Both NLRP3 and NLRC4 inflammasomes were responsible for the expression of mature IL-1β. To make clear, the role of NLRP3 and NLRC4 inflammasomes in leptospira-induced IL-1β release, peritoneal macrophages from WT, NLRP3−/−, and NLRC4−/− mice were used. The level of IL-1β release in Sup was decreased significantly in peritoneal macrophages of NLRP3−/− and NLRC4−/− mice after live leptospira infection compared with infected cells of WT mice (Figure 3A). Interestingly, the release of IL-1β was more seriously damaged in infected cells of NLRP3−/− mice. Western blot analysis showed that the defect of NLRP3 damaged the activation of caspase-1 and the maturity of IL-1β (Figure 3B). These results indicated that leptospira-induced IL-1β release was mainly dependent on NLRP3 inflammasome activation.
Figure 3. Leptospira-induced IL-1β release was mainly dependent on the NLRP3, not the NLRC4 inflammasome. Peritoneal macrophages were infected live leptospira at MOI of 100. (A) The protein levels of IL-1β in cell supernatants were measured by enzyme-linked immunosorbent assay. Bars show the levels of cytokines with mean ± SD (n = 3) and analyzed by the one-way ANOVA. *p < 0.05 vs. leptospira-infected group in wild-type mice. (B) The activation of caspase-1 and the release of mature IL-1β in peritoneal macrophages extracts (Lysate) were analyzed by immunoblot. The β-Actin protein was used as a control.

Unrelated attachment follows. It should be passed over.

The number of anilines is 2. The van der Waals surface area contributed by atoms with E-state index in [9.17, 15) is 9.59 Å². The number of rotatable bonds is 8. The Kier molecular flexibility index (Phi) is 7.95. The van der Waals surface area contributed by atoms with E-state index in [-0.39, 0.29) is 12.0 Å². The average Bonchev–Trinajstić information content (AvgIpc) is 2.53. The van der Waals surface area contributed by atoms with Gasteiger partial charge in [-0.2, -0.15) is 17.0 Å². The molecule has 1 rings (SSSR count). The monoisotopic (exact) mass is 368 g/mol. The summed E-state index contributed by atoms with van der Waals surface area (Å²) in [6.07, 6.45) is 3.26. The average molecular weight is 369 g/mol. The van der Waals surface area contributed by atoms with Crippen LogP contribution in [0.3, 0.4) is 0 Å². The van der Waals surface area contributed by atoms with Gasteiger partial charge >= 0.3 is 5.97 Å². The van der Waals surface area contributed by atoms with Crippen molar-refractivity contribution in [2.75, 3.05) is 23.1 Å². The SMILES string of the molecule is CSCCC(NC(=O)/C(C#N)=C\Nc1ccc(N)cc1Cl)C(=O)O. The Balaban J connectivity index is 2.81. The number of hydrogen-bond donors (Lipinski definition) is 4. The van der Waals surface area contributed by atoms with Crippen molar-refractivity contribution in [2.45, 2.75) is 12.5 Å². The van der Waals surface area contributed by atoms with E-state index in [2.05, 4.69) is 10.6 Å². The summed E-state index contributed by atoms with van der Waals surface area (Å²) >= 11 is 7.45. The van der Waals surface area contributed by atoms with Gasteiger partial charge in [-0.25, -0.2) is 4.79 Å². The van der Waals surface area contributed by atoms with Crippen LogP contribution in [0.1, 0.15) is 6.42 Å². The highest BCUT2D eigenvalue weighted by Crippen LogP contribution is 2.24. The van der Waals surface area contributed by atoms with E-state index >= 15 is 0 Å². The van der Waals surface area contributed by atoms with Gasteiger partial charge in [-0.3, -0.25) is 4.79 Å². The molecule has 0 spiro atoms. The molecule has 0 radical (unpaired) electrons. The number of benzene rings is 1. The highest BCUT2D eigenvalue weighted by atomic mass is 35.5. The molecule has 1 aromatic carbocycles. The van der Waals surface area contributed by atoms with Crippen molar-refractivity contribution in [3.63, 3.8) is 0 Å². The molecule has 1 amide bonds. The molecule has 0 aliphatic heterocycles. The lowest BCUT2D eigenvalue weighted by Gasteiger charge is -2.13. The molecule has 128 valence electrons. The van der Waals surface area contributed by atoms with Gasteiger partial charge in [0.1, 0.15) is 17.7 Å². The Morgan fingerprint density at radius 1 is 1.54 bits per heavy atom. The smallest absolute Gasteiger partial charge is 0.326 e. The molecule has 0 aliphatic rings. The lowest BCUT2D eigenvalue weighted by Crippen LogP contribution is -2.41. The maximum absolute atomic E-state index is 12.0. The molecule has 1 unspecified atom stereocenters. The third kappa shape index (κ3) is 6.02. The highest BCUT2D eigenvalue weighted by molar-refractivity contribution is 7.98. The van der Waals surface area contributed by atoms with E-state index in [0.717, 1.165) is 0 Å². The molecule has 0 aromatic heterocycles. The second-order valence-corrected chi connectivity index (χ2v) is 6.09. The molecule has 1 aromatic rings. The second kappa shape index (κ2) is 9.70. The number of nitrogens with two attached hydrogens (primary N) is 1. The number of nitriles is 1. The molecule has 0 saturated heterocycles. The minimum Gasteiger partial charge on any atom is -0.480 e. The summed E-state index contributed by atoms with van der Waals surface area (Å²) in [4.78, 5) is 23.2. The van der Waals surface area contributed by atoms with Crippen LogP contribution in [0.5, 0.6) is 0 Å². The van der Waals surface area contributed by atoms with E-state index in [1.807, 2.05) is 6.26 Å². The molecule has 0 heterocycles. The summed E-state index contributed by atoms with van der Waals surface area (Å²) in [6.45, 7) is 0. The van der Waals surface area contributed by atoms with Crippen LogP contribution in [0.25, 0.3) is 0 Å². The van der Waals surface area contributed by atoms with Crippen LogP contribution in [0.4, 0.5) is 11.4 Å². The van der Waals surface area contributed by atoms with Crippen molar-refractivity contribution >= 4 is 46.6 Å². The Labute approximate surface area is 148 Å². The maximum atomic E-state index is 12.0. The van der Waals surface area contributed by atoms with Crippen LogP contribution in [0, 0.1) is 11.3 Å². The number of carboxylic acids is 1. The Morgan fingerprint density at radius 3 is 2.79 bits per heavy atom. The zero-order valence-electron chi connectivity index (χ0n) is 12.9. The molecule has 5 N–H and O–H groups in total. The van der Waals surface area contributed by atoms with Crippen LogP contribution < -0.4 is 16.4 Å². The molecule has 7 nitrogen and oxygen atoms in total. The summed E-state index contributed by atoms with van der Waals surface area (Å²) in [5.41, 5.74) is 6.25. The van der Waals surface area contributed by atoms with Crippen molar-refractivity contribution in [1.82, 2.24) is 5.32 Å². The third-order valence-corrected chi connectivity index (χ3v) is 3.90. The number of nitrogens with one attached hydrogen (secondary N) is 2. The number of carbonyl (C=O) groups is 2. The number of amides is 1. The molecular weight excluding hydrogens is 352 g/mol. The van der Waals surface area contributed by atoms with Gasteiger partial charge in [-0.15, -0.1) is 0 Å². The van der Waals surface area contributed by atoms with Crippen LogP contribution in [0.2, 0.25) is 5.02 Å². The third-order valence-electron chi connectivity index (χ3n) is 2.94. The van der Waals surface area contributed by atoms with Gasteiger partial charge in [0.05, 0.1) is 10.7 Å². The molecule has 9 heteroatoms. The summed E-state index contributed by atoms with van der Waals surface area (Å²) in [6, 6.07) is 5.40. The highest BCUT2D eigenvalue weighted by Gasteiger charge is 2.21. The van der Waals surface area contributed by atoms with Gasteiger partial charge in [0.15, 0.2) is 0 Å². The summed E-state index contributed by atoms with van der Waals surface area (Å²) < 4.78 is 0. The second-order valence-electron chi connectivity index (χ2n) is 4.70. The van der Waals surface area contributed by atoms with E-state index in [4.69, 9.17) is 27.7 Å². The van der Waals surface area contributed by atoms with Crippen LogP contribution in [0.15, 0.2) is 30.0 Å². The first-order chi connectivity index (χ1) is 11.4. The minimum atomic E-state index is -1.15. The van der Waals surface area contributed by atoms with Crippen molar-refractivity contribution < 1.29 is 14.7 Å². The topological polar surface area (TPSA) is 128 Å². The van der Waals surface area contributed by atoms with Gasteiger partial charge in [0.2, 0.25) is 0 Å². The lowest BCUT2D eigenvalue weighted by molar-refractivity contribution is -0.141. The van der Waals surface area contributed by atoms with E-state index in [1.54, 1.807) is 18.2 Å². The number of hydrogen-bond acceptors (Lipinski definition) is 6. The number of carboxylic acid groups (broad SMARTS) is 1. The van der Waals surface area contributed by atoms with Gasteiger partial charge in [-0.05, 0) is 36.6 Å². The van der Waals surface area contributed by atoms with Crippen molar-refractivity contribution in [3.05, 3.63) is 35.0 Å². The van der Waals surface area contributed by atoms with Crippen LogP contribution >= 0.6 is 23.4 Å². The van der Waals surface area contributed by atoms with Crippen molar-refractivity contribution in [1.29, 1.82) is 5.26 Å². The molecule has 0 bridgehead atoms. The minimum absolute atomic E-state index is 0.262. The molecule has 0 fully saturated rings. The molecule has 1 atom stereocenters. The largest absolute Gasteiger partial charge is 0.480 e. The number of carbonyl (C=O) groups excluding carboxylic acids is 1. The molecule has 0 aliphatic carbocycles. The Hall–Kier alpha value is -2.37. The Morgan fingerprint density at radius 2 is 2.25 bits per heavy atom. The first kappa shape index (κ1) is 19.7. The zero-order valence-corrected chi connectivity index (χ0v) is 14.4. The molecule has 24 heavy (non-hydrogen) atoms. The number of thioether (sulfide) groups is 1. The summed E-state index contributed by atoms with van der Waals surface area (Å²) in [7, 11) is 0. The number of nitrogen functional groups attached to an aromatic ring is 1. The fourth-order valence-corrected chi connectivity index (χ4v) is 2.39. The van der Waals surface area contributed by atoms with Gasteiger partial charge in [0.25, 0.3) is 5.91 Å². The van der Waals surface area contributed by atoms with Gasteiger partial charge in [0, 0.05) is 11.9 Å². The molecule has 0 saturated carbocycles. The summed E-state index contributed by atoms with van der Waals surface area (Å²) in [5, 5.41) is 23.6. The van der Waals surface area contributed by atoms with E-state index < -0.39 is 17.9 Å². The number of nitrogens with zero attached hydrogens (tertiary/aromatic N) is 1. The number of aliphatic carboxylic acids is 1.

Dox Suppressed NLRP3 Inflammasome Priming with Upregulation of the Expression of the Na/Kβ1 Subunit during Leptospira Infection
As the NLRP3 inflammasome is vital to the release of mature IL-1β, we wanted to make clear whether the inhibition of IL-1β by Dox is also mediated through the NLRP3 inflammasome. The NLRP3 mRNA and protein were analyzed by qRT-PCR and western blot, respectively, in sonicated leptospira-infected J774A.1 cells. Leptospira induced the high expression of NLRP3 in both mRNA and protein levels. After treatment with the Dox at a dose of 20 µg/ml, the expression of leptospira-induced NLRP3 was declining (Figures 4A,B). The activation of caspase-1 and the release of mature IL-1β were also analyzed by western blot. As shown in Figures 4C,D, Dox inhibited the leptospira-induced activation of caspase-1 and the release of mature IL-1β. These results indicated that Dox suppressed NLRP3 inflammasome priming during leptospira infection.